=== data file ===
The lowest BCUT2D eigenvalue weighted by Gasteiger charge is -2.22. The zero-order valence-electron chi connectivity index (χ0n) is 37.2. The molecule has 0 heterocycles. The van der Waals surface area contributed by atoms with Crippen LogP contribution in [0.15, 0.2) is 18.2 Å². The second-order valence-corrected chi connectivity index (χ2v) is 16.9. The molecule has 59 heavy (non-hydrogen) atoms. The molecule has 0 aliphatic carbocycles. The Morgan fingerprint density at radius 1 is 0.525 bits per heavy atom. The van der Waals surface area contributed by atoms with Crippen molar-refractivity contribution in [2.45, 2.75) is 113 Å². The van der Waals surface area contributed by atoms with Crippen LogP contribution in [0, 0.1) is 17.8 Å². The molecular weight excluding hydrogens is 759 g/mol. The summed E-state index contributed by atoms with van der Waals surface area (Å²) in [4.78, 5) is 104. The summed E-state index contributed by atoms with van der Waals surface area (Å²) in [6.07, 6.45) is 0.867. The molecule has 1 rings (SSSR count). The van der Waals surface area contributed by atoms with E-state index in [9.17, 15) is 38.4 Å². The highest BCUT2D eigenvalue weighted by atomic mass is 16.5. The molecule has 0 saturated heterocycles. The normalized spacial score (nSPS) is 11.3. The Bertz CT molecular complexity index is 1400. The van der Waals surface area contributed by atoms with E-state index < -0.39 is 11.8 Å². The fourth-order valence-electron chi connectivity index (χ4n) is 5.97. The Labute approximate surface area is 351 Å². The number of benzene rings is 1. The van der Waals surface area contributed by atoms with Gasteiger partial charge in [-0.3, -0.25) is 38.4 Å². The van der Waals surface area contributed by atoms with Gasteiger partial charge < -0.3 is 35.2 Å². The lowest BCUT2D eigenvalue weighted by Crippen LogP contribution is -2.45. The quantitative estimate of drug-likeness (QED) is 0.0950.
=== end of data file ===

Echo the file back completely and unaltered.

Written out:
The lowest BCUT2D eigenvalue weighted by Gasteiger charge is -2.22. The zero-order valence-electron chi connectivity index (χ0n) is 37.2. The molecule has 0 heterocycles. The van der Waals surface area contributed by atoms with Crippen LogP contribution in [0.15, 0.2) is 18.2 Å². The second-order valence-corrected chi connectivity index (χ2v) is 16.9. The molecule has 59 heavy (non-hydrogen) atoms. The molecule has 0 aliphatic carbocycles. The Morgan fingerprint density at radius 1 is 0.525 bits per heavy atom. The van der Waals surface area contributed by atoms with Crippen molar-refractivity contribution in [2.45, 2.75) is 113 Å². The van der Waals surface area contributed by atoms with Crippen LogP contribution in [0, 0.1) is 17.8 Å². The molecular weight excluding hydrogens is 759 g/mol. The summed E-state index contributed by atoms with van der Waals surface area (Å²) in [4.78, 5) is 104. The summed E-state index contributed by atoms with van der Waals surface area (Å²) in [6.07, 6.45) is 0.867. The molecule has 1 rings (SSSR count). The van der Waals surface area contributed by atoms with E-state index in [9.17, 15) is 38.4 Å². The highest BCUT2D eigenvalue weighted by atomic mass is 16.5. The molecule has 0 saturated heterocycles. The normalized spacial score (nSPS) is 11.3. The Bertz CT molecular complexity index is 1400. The van der Waals surface area contributed by atoms with E-state index < -0.39 is 11.8 Å². The fourth-order valence-electron chi connectivity index (χ4n) is 5.97. The Labute approximate surface area is 351 Å². The number of benzene rings is 1. The van der Waals surface area contributed by atoms with Gasteiger partial charge in [-0.3, -0.25) is 38.4 Å². The van der Waals surface area contributed by atoms with Gasteiger partial charge < -0.3 is 35.2 Å². The lowest BCUT2D eigenvalue weighted by Crippen LogP contribution is -2.45. The quantitative estimate of drug-likeness (QED) is 0.0950.